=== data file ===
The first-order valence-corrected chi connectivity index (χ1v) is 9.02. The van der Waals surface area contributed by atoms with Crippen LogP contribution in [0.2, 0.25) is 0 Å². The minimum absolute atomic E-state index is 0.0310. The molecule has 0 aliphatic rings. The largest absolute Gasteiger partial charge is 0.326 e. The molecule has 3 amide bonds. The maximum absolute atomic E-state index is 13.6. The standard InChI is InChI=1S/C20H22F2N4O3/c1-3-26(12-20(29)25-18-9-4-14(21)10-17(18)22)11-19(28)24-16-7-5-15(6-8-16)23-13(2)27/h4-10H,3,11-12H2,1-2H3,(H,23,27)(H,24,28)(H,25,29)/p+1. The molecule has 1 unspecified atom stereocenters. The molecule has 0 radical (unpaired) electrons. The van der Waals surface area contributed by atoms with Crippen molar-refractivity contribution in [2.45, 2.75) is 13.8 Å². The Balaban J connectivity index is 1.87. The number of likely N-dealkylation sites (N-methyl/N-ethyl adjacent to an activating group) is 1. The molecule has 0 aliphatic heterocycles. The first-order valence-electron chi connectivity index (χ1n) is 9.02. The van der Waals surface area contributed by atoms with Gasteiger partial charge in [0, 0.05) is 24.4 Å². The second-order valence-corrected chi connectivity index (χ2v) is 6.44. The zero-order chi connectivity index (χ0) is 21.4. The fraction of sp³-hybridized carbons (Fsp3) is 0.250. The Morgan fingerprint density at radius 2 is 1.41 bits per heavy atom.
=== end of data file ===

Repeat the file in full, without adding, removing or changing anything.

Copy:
The first-order valence-corrected chi connectivity index (χ1v) is 9.02. The van der Waals surface area contributed by atoms with Crippen LogP contribution in [0.2, 0.25) is 0 Å². The minimum absolute atomic E-state index is 0.0310. The molecule has 0 aliphatic rings. The largest absolute Gasteiger partial charge is 0.326 e. The molecule has 3 amide bonds. The maximum absolute atomic E-state index is 13.6. The standard InChI is InChI=1S/C20H22F2N4O3/c1-3-26(12-20(29)25-18-9-4-14(21)10-17(18)22)11-19(28)24-16-7-5-15(6-8-16)23-13(2)27/h4-10H,3,11-12H2,1-2H3,(H,23,27)(H,24,28)(H,25,29)/p+1. The molecule has 1 unspecified atom stereocenters. The molecule has 0 radical (unpaired) electrons. The van der Waals surface area contributed by atoms with Crippen molar-refractivity contribution in [2.45, 2.75) is 13.8 Å². The Balaban J connectivity index is 1.87. The number of likely N-dealkylation sites (N-methyl/N-ethyl adjacent to an activating group) is 1. The molecule has 0 aliphatic heterocycles. The first-order valence-electron chi connectivity index (χ1n) is 9.02. The van der Waals surface area contributed by atoms with Gasteiger partial charge in [0, 0.05) is 24.4 Å². The second-order valence-corrected chi connectivity index (χ2v) is 6.44. The zero-order chi connectivity index (χ0) is 21.4. The fraction of sp³-hybridized carbons (Fsp3) is 0.250. The Morgan fingerprint density at radius 2 is 1.41 bits per heavy atom.